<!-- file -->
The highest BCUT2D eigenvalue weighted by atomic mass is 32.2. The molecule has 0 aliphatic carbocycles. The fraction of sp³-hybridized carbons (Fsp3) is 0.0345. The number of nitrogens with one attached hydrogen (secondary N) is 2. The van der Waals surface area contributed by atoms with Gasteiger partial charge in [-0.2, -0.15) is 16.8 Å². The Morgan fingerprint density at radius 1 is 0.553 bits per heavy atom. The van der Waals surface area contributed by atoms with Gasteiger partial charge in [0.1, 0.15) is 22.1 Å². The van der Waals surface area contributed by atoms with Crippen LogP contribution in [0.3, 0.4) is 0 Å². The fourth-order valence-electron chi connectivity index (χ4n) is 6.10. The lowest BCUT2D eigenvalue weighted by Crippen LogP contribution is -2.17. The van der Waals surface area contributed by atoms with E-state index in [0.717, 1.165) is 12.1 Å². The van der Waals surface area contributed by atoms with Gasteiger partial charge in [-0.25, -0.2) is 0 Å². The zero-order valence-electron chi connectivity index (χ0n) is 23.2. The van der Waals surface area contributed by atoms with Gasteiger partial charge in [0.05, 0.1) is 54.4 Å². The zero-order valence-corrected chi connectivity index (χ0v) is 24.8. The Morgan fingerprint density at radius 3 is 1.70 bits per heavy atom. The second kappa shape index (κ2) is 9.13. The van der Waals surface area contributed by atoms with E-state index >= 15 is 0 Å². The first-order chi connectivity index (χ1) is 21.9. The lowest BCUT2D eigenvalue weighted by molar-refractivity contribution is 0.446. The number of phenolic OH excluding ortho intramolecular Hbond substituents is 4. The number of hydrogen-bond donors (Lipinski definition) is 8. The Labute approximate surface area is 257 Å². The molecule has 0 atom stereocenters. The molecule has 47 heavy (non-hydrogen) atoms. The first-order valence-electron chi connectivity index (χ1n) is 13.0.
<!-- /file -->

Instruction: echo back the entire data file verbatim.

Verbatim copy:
The highest BCUT2D eigenvalue weighted by atomic mass is 32.2. The molecule has 0 aliphatic carbocycles. The fraction of sp³-hybridized carbons (Fsp3) is 0.0345. The number of nitrogens with one attached hydrogen (secondary N) is 2. The van der Waals surface area contributed by atoms with Gasteiger partial charge in [-0.2, -0.15) is 16.8 Å². The Morgan fingerprint density at radius 1 is 0.553 bits per heavy atom. The van der Waals surface area contributed by atoms with Gasteiger partial charge in [0.1, 0.15) is 22.1 Å². The van der Waals surface area contributed by atoms with Crippen LogP contribution in [0.3, 0.4) is 0 Å². The fourth-order valence-electron chi connectivity index (χ4n) is 6.10. The lowest BCUT2D eigenvalue weighted by Crippen LogP contribution is -2.17. The van der Waals surface area contributed by atoms with E-state index in [0.717, 1.165) is 12.1 Å². The van der Waals surface area contributed by atoms with Gasteiger partial charge in [-0.25, -0.2) is 0 Å². The zero-order valence-electron chi connectivity index (χ0n) is 23.2. The van der Waals surface area contributed by atoms with Gasteiger partial charge in [0.05, 0.1) is 54.4 Å². The zero-order valence-corrected chi connectivity index (χ0v) is 24.8. The Morgan fingerprint density at radius 3 is 1.70 bits per heavy atom. The second kappa shape index (κ2) is 9.13. The van der Waals surface area contributed by atoms with E-state index >= 15 is 0 Å². The first-order chi connectivity index (χ1) is 21.9. The lowest BCUT2D eigenvalue weighted by molar-refractivity contribution is 0.446. The number of phenolic OH excluding ortho intramolecular Hbond substituents is 4. The number of hydrogen-bond donors (Lipinski definition) is 8. The Labute approximate surface area is 257 Å². The molecule has 0 atom stereocenters. The molecule has 47 heavy (non-hydrogen) atoms. The first-order valence-electron chi connectivity index (χ1n) is 13.0.